Eager readers at Holy Cross still miss their library. Beth says, "Every Monday, they'll come in and ask, 'Did you get any new books today?' These boys are in the Ninth Ward, where there are trailers everywhere. There are rescue-Xs painted on all the houses. It's hard for them to maintain their happiness and youthfulness, but they do," she says. "And one thing that helps is when they can escape into books."

So today, I'm delighted to announce that Beth can start rebuilding the Holy Cross's collection with a $50,000 grant from the Laura Bush Foundation. (Applause.) Holy Cross is one of 14 schools receiving over half a million dollars today, as part of the foundation's fourth round of grants. Congratulations to the representatives from recipient schools who are here today. Thank you for your hard work rebuidling your schools. I'd like for all the representatives of the 14 schools to stand up, please. (Applause.)

As we celebrate today's awards, I want to encourage schools throughout the region to apply for foundation grants. These awards can help bring books back to school libraries. Rebuilt school libraries will help bring children back to their schools. And rebuilt schools will bring families back to a revitalized Gulf Coast.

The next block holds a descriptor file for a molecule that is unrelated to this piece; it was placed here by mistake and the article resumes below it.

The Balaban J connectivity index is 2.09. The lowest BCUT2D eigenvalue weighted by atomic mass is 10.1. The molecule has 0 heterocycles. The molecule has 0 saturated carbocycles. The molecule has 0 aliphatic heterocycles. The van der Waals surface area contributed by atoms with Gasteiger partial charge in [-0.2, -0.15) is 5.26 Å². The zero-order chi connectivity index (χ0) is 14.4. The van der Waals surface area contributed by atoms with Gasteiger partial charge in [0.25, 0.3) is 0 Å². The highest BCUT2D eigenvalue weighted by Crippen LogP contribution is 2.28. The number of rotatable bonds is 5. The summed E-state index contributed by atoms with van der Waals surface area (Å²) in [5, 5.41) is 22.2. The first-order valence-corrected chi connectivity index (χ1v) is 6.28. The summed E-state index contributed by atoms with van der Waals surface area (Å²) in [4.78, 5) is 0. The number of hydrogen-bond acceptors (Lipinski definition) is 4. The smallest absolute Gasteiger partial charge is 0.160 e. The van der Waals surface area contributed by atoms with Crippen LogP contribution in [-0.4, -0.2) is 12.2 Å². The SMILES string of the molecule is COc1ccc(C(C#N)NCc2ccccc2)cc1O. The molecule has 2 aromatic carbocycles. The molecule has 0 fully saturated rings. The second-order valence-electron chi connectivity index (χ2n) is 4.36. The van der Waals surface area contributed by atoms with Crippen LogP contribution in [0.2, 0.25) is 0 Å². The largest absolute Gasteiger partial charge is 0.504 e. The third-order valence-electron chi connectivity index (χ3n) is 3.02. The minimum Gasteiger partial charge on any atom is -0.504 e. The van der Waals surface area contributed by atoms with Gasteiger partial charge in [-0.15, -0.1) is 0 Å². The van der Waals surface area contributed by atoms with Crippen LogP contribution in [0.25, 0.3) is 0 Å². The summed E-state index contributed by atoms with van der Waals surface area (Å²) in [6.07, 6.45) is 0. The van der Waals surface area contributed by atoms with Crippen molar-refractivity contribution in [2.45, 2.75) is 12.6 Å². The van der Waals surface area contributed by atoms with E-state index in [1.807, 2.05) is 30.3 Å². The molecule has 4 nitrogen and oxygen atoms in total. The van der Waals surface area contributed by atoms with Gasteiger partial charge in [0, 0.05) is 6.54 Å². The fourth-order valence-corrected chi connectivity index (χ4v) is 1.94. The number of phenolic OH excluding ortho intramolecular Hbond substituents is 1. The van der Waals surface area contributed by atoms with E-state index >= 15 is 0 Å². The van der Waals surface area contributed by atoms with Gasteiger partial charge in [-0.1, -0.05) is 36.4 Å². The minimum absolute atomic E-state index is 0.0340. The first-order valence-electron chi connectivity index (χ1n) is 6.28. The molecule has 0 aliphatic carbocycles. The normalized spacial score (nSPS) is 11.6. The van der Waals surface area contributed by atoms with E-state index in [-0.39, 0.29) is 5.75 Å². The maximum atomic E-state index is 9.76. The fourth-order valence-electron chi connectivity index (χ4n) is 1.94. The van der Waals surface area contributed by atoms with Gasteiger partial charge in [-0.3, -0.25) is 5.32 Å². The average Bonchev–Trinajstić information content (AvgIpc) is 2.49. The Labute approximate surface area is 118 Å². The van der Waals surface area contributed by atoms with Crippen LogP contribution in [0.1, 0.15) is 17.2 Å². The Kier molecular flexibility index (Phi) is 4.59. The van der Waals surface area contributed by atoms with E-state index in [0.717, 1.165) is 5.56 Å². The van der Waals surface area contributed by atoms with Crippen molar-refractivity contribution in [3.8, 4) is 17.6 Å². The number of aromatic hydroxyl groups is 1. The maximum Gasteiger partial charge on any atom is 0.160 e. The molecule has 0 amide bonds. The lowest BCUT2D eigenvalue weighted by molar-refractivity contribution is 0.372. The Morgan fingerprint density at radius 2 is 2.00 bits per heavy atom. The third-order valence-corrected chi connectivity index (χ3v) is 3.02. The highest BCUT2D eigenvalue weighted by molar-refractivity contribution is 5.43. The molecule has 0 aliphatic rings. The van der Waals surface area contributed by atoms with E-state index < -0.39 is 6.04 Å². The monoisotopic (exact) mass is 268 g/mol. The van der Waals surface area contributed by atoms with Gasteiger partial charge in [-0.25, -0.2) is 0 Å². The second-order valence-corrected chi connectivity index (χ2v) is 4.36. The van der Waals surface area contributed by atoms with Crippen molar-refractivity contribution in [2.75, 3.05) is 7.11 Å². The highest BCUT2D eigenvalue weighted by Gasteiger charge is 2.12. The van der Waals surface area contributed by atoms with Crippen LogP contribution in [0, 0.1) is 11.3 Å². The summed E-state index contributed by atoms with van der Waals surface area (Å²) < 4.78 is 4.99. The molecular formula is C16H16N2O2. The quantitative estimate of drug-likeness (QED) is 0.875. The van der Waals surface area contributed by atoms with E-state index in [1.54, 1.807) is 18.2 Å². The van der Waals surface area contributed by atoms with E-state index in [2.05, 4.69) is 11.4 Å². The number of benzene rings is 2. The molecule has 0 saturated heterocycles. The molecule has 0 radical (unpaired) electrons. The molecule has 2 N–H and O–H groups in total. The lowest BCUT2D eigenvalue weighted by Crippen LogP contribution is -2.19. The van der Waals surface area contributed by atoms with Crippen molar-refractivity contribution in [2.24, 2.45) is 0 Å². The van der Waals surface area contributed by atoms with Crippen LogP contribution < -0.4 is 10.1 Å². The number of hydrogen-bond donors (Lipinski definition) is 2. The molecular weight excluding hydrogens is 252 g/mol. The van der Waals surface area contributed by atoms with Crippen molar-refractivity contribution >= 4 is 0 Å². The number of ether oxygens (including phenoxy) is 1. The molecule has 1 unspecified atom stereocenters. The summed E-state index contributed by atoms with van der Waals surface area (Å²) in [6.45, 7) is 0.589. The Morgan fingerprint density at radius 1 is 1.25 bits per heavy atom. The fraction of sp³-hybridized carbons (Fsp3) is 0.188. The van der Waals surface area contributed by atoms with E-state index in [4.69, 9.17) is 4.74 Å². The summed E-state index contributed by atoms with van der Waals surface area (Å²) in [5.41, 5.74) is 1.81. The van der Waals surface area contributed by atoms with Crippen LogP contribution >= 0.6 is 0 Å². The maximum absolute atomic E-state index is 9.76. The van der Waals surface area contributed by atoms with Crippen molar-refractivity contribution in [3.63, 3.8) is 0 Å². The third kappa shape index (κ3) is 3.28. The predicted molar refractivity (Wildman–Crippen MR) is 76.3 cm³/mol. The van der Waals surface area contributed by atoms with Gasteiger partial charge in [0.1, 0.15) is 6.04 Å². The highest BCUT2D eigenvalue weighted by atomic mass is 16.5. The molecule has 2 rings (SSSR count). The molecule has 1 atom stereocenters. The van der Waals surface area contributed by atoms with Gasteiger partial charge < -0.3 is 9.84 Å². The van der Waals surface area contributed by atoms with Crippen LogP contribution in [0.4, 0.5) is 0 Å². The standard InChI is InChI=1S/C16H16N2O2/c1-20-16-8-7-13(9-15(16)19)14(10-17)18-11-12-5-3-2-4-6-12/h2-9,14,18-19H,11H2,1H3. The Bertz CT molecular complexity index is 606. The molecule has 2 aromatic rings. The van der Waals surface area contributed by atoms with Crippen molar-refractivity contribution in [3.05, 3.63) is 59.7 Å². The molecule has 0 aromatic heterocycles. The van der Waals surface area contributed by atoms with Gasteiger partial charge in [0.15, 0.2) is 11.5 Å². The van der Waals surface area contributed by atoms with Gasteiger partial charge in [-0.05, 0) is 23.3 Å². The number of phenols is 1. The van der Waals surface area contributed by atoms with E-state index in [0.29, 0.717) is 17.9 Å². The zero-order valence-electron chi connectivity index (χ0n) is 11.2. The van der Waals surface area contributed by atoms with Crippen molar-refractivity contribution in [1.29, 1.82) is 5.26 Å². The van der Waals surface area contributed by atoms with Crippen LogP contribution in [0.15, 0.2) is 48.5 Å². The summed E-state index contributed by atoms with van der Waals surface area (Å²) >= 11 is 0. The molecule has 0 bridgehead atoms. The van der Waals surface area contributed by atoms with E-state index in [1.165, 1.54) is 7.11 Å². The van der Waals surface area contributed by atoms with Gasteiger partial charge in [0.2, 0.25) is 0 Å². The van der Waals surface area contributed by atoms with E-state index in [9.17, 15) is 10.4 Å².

The Holy Cross family represents this renewal. Despite the challenges you've been through, your spirit remains. And like the school's iconic gazebo, which survived the storm, I know you'll take this spirit with you to your new campus in Gentilly.

I understand you'll also take your "victory bell," which used to hang in the Administration Hall. The tradition was that after each winning game, Holy Cross boys came back to the school -- no matter what the hour -- to ring their bell. After Hurricane Katrina, your athletic director and a few parents recovered the victory bell. Since then, it's traveled to every Holy Cross game in the back of a pickup. Wherever Holy Cross held classes or played sports, the victory bell was there. Seniors have continued to ring it after every game.

Dr. Murry explains that keeping the bell "meant so much to the families, and especially to the boys. Some of them have been here since 5th grade -- and they've looked forward to that victory bell their entire time." Maintaining the traditions that make Holy Cross unique, he adds, is like ringing out a perpetual victory over Hurricane Katrina.

Thank you to everyone here at Holy Cross for not giving up on your school, or your city. And thanks to all of the school representatives here for your dedication to your students and your communities. Thanks to everyone who's supporting the Laura Bush Foundation for your commitment to the children of the Gulf Coast. Thanks to all of you for your optimism and your hard work. May God bless you. (Applause.)

END 10:57 A.M. CDT